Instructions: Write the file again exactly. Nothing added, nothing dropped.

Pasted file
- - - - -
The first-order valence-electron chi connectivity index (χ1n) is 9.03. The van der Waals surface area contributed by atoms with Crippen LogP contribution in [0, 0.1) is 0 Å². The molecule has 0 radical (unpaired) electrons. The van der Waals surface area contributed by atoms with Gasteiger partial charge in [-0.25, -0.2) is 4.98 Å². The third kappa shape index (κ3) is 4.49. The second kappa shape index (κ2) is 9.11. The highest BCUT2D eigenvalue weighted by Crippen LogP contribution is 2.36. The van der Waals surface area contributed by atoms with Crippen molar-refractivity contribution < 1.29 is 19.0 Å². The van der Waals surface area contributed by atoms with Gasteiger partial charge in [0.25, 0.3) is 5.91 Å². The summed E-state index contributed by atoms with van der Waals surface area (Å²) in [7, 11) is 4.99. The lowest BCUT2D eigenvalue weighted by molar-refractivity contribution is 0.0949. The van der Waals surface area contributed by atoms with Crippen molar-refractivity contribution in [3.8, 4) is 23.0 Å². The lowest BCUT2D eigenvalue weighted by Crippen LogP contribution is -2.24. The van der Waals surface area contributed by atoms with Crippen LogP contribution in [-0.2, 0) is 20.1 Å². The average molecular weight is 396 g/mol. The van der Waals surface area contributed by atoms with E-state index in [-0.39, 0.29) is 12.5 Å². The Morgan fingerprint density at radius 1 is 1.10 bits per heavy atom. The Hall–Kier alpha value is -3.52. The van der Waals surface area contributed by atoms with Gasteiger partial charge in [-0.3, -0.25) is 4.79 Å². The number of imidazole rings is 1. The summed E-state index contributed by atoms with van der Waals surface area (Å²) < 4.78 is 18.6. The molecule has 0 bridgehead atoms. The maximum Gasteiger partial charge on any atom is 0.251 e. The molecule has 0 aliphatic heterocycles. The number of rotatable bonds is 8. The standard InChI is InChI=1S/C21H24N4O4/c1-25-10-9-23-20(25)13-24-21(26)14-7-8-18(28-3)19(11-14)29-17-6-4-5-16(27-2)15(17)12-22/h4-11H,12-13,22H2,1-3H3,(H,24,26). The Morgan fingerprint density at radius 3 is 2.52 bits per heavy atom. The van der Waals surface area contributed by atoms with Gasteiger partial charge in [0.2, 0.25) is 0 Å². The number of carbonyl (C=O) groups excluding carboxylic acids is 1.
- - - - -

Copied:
The first-order valence-electron chi connectivity index (χ1n) is 9.03. The van der Waals surface area contributed by atoms with Crippen LogP contribution in [0, 0.1) is 0 Å². The molecule has 0 radical (unpaired) electrons. The van der Waals surface area contributed by atoms with Gasteiger partial charge in [-0.25, -0.2) is 4.98 Å². The third kappa shape index (κ3) is 4.49. The second kappa shape index (κ2) is 9.11. The highest BCUT2D eigenvalue weighted by Crippen LogP contribution is 2.36. The van der Waals surface area contributed by atoms with Crippen molar-refractivity contribution < 1.29 is 19.0 Å². The van der Waals surface area contributed by atoms with Gasteiger partial charge in [0.25, 0.3) is 5.91 Å². The summed E-state index contributed by atoms with van der Waals surface area (Å²) in [7, 11) is 4.99. The lowest BCUT2D eigenvalue weighted by molar-refractivity contribution is 0.0949. The van der Waals surface area contributed by atoms with Crippen molar-refractivity contribution in [3.8, 4) is 23.0 Å². The lowest BCUT2D eigenvalue weighted by Crippen LogP contribution is -2.24. The van der Waals surface area contributed by atoms with Crippen LogP contribution in [-0.2, 0) is 20.1 Å². The average molecular weight is 396 g/mol. The van der Waals surface area contributed by atoms with E-state index in [-0.39, 0.29) is 12.5 Å². The Morgan fingerprint density at radius 1 is 1.10 bits per heavy atom. The Hall–Kier alpha value is -3.52. The van der Waals surface area contributed by atoms with Gasteiger partial charge in [-0.3, -0.25) is 4.79 Å². The number of imidazole rings is 1. The summed E-state index contributed by atoms with van der Waals surface area (Å²) < 4.78 is 18.6. The molecule has 0 bridgehead atoms. The maximum Gasteiger partial charge on any atom is 0.251 e. The molecule has 0 aliphatic heterocycles. The number of rotatable bonds is 8. The standard InChI is InChI=1S/C21H24N4O4/c1-25-10-9-23-20(25)13-24-21(26)14-7-8-18(28-3)19(11-14)29-17-6-4-5-16(27-2)15(17)12-22/h4-11H,12-13,22H2,1-3H3,(H,24,26). The Morgan fingerprint density at radius 3 is 2.52 bits per heavy atom. The van der Waals surface area contributed by atoms with Gasteiger partial charge in [0.2, 0.25) is 0 Å². The number of carbonyl (C=O) groups excluding carboxylic acids is 1.